At an Admiralty meeting on 19th March, Churchill and Fisher agreed that losses were only to be expected and that four more ships should be sent out to reinforce De Robeck, who responded with the news that he was reorganising his force so that some of the destroyers could act as minesweepers. Churchill now told Asquith that he was still confident that the operation would be successful and was "fairly pleased" with the situation. (10)

On 10th March, Lord Kitchener finally agreed that he was willing to send troops to the eastern Mediterranean to support any naval breakthrough. Churchill was able to secure the appointment of his old friend, General Ian Hamilton, as Commander of the British Forces. At a conference on 22nd March on board his flagship, Queen Elizabeth, it was decided that soldiers would be used to capture the Gallipoli peninsula. Churchill ordered De Roebuck to make another attempt to destroy the forts. He rejected the idea and said that the idea that the forts could be destroyed by gunfire had "conclusively proved to be wrong". Admiral Fisher agreed and warned Churchill: "You are just eaten up with the Dardanelles and can't think of anything else! Damn the Dardanelles! they'll be our grave." (11)

Arthur Balfour suggested delaying the landings. Winston Churchill replied: "No other operation in this part of the world could ever cloak the defeat of abandoning the effort at the Dardanelles. I think there is nothing for it but to go through with the business, and I do not at all regret that this should be so. No one can count with certainty upon the issue of a battle. But here we have the chances in our favour, and play for vital gains with non-vital stakes." He wrote to his brother, Major Jack Churchill, who was one of those soldiers about to take part in the operation: "This is the hour in the world's history for a fine feat of arms, and the results of victory will amply justify the price. I wish I were with you." (12)

Asquith, Kitchener, Churchill and Hankey held a meeting on 30th March and agreed to go ahead with an amphibious landing. Leaders of the Greek Army informed Kitchener that he would need 150,000 men to take Gallipoli. Kitchener rejected the advice and concluded that only half that number was needed. Kitchener sent the experienced British 29th Division to join the troops from Australia, New Zealand and French colonial troops on Lemnos. Information soon reached the Turkish commander, Liman von Sanders, about the arrival of the 70,000 troops on the island. Sanders knew an attack was imminent and he began positioning his 84,000 troops along the coast where he expected the landings to take place. (13)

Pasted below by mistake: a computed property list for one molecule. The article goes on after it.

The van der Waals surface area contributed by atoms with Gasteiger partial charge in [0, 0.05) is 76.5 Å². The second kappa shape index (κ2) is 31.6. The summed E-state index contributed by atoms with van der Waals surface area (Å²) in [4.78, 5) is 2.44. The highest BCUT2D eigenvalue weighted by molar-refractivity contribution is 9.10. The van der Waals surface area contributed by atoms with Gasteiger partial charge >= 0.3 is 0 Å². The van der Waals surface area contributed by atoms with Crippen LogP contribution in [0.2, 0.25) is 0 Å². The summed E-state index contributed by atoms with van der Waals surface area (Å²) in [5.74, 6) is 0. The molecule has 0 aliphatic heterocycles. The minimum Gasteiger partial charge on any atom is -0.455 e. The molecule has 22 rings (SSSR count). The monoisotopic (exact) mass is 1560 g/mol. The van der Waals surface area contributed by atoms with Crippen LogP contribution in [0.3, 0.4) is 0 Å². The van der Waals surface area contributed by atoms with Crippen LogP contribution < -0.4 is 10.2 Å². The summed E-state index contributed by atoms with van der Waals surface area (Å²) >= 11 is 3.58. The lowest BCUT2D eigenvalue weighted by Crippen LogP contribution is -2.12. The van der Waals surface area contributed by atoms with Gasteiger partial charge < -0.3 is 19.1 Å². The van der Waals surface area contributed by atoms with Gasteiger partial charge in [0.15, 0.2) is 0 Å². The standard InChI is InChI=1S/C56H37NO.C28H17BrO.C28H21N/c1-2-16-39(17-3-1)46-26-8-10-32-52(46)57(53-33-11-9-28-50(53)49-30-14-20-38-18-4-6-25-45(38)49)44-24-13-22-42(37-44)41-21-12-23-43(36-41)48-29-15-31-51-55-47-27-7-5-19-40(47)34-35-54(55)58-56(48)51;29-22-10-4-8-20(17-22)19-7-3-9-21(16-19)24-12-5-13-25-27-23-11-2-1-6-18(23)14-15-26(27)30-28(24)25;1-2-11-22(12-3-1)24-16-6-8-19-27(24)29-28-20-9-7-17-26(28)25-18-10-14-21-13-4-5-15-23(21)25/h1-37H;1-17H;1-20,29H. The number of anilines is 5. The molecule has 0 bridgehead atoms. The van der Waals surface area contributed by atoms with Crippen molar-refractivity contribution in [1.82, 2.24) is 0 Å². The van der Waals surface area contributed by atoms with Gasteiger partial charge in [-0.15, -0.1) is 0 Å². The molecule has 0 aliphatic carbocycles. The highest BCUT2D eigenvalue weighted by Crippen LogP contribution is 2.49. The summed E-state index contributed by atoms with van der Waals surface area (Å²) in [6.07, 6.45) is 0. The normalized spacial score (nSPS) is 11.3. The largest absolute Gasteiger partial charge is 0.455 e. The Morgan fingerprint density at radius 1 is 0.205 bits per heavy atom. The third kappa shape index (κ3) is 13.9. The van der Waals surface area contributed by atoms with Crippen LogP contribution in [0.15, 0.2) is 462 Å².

The attack that began on the 25th April, 1915 established two beachheads at Helles and Gaba Tepe. Another major landing took place at Sulva Bay on 6th August. By this time they arrived the Turkish strength in the region had also risen to fifteen divisions. Attempts to sweep across the peninsula by Allied forces ended in failure. By the end of August the Allies had lost over 40,000 men. General Ian Hamilton asked for 95,000 more men, but although supported by Churchill, Lord Kitchener was unwilling to send more troops to the area. (14)

In the words of one historian, "In the annals of British military incompetence Gallipoli ranks very high indeed." (15) Churchill was blamed for the failed operation and Asquith told him he would have to be moved from his current post. Asquith was also involved in developing a coalition government. The Conservative leader, Andrew Bonar Law, became Minister of the Colonies and Churchill's long-term enemy, Arthur Balfour, became the new First Lord of the Admiralty. Churchill was now relegated to the post of the Chancellorship of the Duchy of Lancaster. (16)

Dardanelles Campaign

On 14th October, Hamilton was replaced by General Charles Munro. After touring all three fronts Munro recommended withdrawal. Lord Kitchener, initially rejected the suggestion but after arriving on 9th November 1915 he visited the Allied lines in Greek Macedonia, where reinforcements were badly needed. On 17th November, Kitchener agreed that the 105,000 men should be evacuated and put Monro in control as Commander-in-Chief Mediterranean. (17)